1790 ENGLISH POETRY 1579-1830: SPENSER AND THE TRADITION

Rev. Thomas Warton

John Wolcot, "An Ode on No Ode" Public Advertiser (11 February 1790).



What! not a sprig of annual metre,
Neither from THOMAS nor from PETER!
Who has shut up the Laureat's shop?
Alas! "poor Tom's a-cold," I fear,
For sack "poor Tom" must drink small beer,
And lo! — of that a scanty drop!

St. JAMES'S, happy, happy Court,
Where Luxury is thought to sport,
No more his tent shall THOMAS pitch in;
Can Odes of praise and wisdom cloy?
Shall Caesar's bard no more enjoy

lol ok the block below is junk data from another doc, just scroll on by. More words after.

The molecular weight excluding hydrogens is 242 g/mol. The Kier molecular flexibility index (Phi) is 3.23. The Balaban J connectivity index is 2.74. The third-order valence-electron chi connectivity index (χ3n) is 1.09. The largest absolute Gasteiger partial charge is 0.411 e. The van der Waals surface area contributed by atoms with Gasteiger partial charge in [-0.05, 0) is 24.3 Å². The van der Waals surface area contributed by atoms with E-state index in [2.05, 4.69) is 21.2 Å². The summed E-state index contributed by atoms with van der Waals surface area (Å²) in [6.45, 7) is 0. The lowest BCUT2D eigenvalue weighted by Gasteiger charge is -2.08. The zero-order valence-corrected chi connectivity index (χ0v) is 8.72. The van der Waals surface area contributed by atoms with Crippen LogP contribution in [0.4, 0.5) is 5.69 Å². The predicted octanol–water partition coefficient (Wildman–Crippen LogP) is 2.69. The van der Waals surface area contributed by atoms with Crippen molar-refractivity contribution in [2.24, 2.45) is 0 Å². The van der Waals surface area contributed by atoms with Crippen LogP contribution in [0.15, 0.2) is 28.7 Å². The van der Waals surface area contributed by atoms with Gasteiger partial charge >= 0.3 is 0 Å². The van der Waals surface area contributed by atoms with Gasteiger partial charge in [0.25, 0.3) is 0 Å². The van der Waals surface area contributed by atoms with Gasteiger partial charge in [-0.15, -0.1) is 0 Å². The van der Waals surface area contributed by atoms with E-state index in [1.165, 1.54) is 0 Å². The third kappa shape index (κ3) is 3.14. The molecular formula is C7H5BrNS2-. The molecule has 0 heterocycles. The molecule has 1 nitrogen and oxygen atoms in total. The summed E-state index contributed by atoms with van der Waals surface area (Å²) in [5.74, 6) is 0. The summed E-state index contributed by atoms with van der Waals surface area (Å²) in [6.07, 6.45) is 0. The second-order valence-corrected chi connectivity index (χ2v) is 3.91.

The run of mighty Caesar's kitchen?

Loud roar of HELICON the floods,
PARNASSUS shakes thro' all his woods;
To think immortal verse should thus be slighted.
I see, I see the God of Lyric fire,
Drop suddenly his jaw, and lyre—
I hear, I hear the Muses scream affrighted!

Perchance the Royal Pair have puk'd with praise,
So lullabied, like children in the cradle!
Determin'd now to end the Laureat's days,
Who gives to Fame's pap, the Glutton, with a ladle,
Indeed, it is a generous mode of sinning,
Yet sets, unluckily, the world a grinning!